Tuesday, January 24, 2012

Learning to Knit

One of my 2012 goals is to learn to knit. I can crochet at probably an Intermediate level, but I had never held a pair of knitting needles in my hands…until Christmas. You see, Mr. knew about my goal and decided to push me along by giving me knitting needles of many sizes and knitting books as a Christmas present.

Here’s what I’ve learned so far…

1. There are two stitches in knitting – knit and purl. Anything that is knit is a combination of these two stitches.

2. The purl stitch is a backwards knit stitch.

3. There are two different methods of knitting (okay probably thousands of methods because of people’s individual style, but two well known methods) – English and Continental.

4. English (or American) knitters are sometimes called throwers because the yarn is held in the right hand and “thrown” around the needle.

5. Continental knitters are sometimes called scoopers because the yarn is held in the left hand and the needle “scoops” it up to form a new stitch.

I searched books, YouTube and individual knitting sites and I ran across a knitter who prefers the Continental method, but originally learned the English method. Because of this, she posts videos of everything she teaches in both English and Continental.

Out of curiosity, I watched a Continental video and it looked foreign to me, so I moved on and kept learning the English method. But as I kept practicing, I kept getting pulled back to the Continental videos. I decided to give it a whirl and it stuck! After learning the English method, I feel like I had a foundation and suddenly the Continental method didn’t look so foreign.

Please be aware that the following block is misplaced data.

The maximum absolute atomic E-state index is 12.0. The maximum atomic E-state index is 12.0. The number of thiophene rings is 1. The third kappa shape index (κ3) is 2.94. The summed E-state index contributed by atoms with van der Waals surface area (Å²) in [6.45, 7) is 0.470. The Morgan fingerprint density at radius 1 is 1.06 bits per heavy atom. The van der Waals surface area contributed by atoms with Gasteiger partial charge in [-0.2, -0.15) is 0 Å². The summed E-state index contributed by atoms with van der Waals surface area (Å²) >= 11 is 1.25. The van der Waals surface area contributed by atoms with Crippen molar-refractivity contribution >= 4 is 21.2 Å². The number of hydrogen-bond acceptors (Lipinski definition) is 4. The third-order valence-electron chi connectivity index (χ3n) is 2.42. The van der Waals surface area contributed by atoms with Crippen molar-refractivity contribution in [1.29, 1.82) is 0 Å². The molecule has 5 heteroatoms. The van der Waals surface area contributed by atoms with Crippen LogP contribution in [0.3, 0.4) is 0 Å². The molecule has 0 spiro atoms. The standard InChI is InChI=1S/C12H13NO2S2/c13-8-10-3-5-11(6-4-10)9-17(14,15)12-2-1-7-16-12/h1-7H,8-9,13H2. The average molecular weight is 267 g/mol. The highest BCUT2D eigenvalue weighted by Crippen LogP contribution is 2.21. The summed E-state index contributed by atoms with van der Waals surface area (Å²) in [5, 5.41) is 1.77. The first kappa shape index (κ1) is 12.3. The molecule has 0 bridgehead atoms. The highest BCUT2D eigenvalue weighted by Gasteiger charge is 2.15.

Here is my very first swatch that was done entirely in English method. It's not pretty.

I started at the skinny end. I must have dropped a stitch or two at the beginning, because it gets skinnier and then I must have started picking up or making new stitches because it starts getting wider again. I then must have figured out more of what I was doing because it seems to stay the same width.

Here is my very first completed project – a washcloth.

I started this project with the English method, but somewhere in the middle decided to give Continental a try. I again switched back to the English method for a couple of rows toward the end to see if I liked it any better and eventually finished it off with the Continental method.

What I noticed is that my tension is very tight with the English method compared to the Continental, which makes getting into stitches difficult (and frustrating). Toward the very end, when I decided to give the English another try, I immediately noticed that I started picking up stitches again. I feel like I can be more consistent with Continental.

I have so much more to learn, like why are there two holes in my washcloth? I don’t know if I picked up a stitch or dropped a stitch, but I know I didn’t plan for those two holes. Oh well, it’s soft and functional.

So from one beginner to another…I urge you to give both methods a try and do what feels comfortable to you. And to those advanced knitters out there who may be shaking your heads because I’ve explained something terribly wrong, please correct me. Happy Knitting!

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